Are you missing out on sales? If your listings aren’t optimized you could be! Check out these simple optimization tips below—a few tweaks can help increase site traffic (and sales) to your listings on the Boosted Network, Google Shopping, and Teespring Marketing too.
- Your listing title is the most important element you should focus on optimizing. Creating a unique, descriptive listing title is a great way to help shoppers find your products.
- Include keywords in your title that consist of search terms a potential buyer might look up to find your design.
- Don’t add the product type in the title. Teespring will automatically add the product type to your Google Feed and Boosted Network listings for you. For example, if you add ‘Unisex T-shirt’ in the title you’ll be wasting valuable characters.
- Use descriptive words in your descriptions—specifically ones that a shopper might search for if they’re interested in buying your design.
- Try to describe specific design elements and use phrasing that could help a shopper self-identify with your design theme: E.g. This custom design features a cute labrador wearing a Santa hat with Christmas trees, candy canes, snowflakes, holly, and bells incorporated into a festive pattern. It’s perfect for ugly Christmas sweater parties and as a gift for dog lovers.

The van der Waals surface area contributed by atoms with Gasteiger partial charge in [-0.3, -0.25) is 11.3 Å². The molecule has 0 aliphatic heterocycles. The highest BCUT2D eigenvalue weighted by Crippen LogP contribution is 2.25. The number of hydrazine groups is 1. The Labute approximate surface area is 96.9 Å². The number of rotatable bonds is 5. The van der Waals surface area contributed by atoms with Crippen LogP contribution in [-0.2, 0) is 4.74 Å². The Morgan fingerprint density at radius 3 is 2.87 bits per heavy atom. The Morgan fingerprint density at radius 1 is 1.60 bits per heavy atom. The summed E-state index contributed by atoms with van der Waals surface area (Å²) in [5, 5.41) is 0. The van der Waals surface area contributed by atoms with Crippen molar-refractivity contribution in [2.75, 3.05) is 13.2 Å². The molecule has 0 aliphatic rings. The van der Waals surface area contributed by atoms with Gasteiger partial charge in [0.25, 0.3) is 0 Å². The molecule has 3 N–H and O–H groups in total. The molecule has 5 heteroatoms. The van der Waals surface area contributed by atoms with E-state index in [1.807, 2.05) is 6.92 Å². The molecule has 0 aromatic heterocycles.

- Use Google’s Keyword Planner to find popular search terms to include in the title and description of your listing. Using relevant keywords will help with the SEO of your listing and allow your ad to show up in more relevant searches.
- If you have access to Google AdWords you can check the search terms people entered on Google to find your listing. In your Google Ads account navigate to the Overview section. These search terms can also be sorted by Impressions clicks, conversions or cost. You can find keyword inspiration to include in your listings as well as negative keywords to using when creating Google Shopping ads.
- Negative keywords are useful for ensuring your ads are only show to relevant shoppers—i.e. people who are more likely to make a purchase. Check out this Negative Keyword Tool for ideas. If you’re new to negative keywords be careful—you don’t want to accidentally prevent potential buyers from seeing your products. E.g. When you add “free” as a negative keyword to your campaign or ad group, you tell Google Ads not to show your ad for any search containing the term “free.”